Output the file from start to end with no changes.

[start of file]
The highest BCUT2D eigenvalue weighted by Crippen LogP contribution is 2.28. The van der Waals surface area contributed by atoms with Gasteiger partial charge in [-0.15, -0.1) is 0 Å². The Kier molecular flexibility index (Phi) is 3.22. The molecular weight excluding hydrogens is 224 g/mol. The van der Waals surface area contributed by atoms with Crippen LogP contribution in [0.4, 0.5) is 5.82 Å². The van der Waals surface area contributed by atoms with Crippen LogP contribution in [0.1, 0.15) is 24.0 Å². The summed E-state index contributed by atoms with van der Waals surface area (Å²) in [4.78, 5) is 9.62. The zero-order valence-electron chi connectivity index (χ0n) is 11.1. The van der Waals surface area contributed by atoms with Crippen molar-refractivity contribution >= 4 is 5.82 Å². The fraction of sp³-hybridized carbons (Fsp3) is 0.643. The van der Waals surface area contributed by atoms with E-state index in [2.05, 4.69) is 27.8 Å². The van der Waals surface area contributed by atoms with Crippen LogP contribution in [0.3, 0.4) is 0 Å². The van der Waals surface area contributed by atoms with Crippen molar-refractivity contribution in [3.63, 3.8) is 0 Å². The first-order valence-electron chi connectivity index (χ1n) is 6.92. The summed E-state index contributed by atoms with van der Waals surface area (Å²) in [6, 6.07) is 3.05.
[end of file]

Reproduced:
The highest BCUT2D eigenvalue weighted by Crippen LogP contribution is 2.28. The van der Waals surface area contributed by atoms with Gasteiger partial charge in [-0.15, -0.1) is 0 Å². The Kier molecular flexibility index (Phi) is 3.22. The molecular weight excluding hydrogens is 224 g/mol. The van der Waals surface area contributed by atoms with Crippen LogP contribution in [0.4, 0.5) is 5.82 Å². The van der Waals surface area contributed by atoms with Crippen LogP contribution in [0.1, 0.15) is 24.0 Å². The summed E-state index contributed by atoms with van der Waals surface area (Å²) in [4.78, 5) is 9.62. The zero-order valence-electron chi connectivity index (χ0n) is 11.1. The van der Waals surface area contributed by atoms with Crippen molar-refractivity contribution >= 4 is 5.82 Å². The fraction of sp³-hybridized carbons (Fsp3) is 0.643. The van der Waals surface area contributed by atoms with E-state index in [2.05, 4.69) is 27.8 Å². The van der Waals surface area contributed by atoms with Crippen LogP contribution in [0.3, 0.4) is 0 Å². The van der Waals surface area contributed by atoms with Crippen molar-refractivity contribution in [3.63, 3.8) is 0 Å². The first-order valence-electron chi connectivity index (χ1n) is 6.92. The summed E-state index contributed by atoms with van der Waals surface area (Å²) in [6, 6.07) is 3.05.